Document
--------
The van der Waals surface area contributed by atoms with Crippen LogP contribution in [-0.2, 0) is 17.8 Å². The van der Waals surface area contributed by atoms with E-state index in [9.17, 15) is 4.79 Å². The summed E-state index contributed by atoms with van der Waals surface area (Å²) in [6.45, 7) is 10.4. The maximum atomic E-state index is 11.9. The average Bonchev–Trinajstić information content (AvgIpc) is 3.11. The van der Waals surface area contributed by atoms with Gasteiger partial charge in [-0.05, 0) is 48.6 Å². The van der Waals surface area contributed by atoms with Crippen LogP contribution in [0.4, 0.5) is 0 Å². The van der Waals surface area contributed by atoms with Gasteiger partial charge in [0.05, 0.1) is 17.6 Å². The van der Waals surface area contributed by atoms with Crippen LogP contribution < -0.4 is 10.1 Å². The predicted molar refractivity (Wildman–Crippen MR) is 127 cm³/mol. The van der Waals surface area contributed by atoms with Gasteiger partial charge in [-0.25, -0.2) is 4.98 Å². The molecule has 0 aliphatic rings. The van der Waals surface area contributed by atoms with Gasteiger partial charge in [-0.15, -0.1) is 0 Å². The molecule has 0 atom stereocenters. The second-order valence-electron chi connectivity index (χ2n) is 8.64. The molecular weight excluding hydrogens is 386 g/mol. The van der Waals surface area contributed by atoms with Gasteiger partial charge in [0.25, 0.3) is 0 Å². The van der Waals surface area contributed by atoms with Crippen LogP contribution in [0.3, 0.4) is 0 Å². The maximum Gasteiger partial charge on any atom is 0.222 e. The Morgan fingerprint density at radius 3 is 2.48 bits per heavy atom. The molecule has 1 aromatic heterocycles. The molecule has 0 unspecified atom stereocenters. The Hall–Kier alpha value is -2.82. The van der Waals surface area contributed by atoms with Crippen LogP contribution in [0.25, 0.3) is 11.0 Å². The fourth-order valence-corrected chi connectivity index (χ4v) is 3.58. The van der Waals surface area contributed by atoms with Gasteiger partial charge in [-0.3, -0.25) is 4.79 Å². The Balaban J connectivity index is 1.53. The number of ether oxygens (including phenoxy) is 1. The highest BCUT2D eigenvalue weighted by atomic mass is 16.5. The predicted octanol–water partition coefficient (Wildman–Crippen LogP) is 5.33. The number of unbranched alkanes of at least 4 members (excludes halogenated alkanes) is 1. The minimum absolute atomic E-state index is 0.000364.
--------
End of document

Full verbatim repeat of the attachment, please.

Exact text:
The van der Waals surface area contributed by atoms with Crippen LogP contribution in [-0.2, 0) is 17.8 Å². The van der Waals surface area contributed by atoms with E-state index in [9.17, 15) is 4.79 Å². The summed E-state index contributed by atoms with van der Waals surface area (Å²) in [6.45, 7) is 10.4. The maximum atomic E-state index is 11.9. The average Bonchev–Trinajstić information content (AvgIpc) is 3.11. The van der Waals surface area contributed by atoms with Gasteiger partial charge in [-0.05, 0) is 48.6 Å². The van der Waals surface area contributed by atoms with Crippen LogP contribution in [0.4, 0.5) is 0 Å². The van der Waals surface area contributed by atoms with Gasteiger partial charge in [0.05, 0.1) is 17.6 Å². The van der Waals surface area contributed by atoms with Crippen LogP contribution < -0.4 is 10.1 Å². The predicted molar refractivity (Wildman–Crippen MR) is 127 cm³/mol. The van der Waals surface area contributed by atoms with Gasteiger partial charge in [-0.25, -0.2) is 4.98 Å². The molecule has 0 aliphatic rings. The van der Waals surface area contributed by atoms with Gasteiger partial charge in [-0.15, -0.1) is 0 Å². The molecule has 0 atom stereocenters. The second-order valence-electron chi connectivity index (χ2n) is 8.64. The molecular weight excluding hydrogens is 386 g/mol. The van der Waals surface area contributed by atoms with Gasteiger partial charge in [0.25, 0.3) is 0 Å². The van der Waals surface area contributed by atoms with Crippen LogP contribution in [0.3, 0.4) is 0 Å². The maximum Gasteiger partial charge on any atom is 0.222 e. The Morgan fingerprint density at radius 3 is 2.48 bits per heavy atom. The molecule has 1 aromatic heterocycles. The molecule has 0 unspecified atom stereocenters. The Hall–Kier alpha value is -2.82. The van der Waals surface area contributed by atoms with Crippen LogP contribution in [0.25, 0.3) is 11.0 Å². The fourth-order valence-corrected chi connectivity index (χ4v) is 3.58. The van der Waals surface area contributed by atoms with Gasteiger partial charge in [-0.3, -0.25) is 4.79 Å². The Balaban J connectivity index is 1.53. The number of ether oxygens (including phenoxy) is 1. The highest BCUT2D eigenvalue weighted by atomic mass is 16.5. The predicted octanol–water partition coefficient (Wildman–Crippen LogP) is 5.33. The number of unbranched alkanes of at least 4 members (excludes halogenated alkanes) is 1. The minimum absolute atomic E-state index is 0.000364.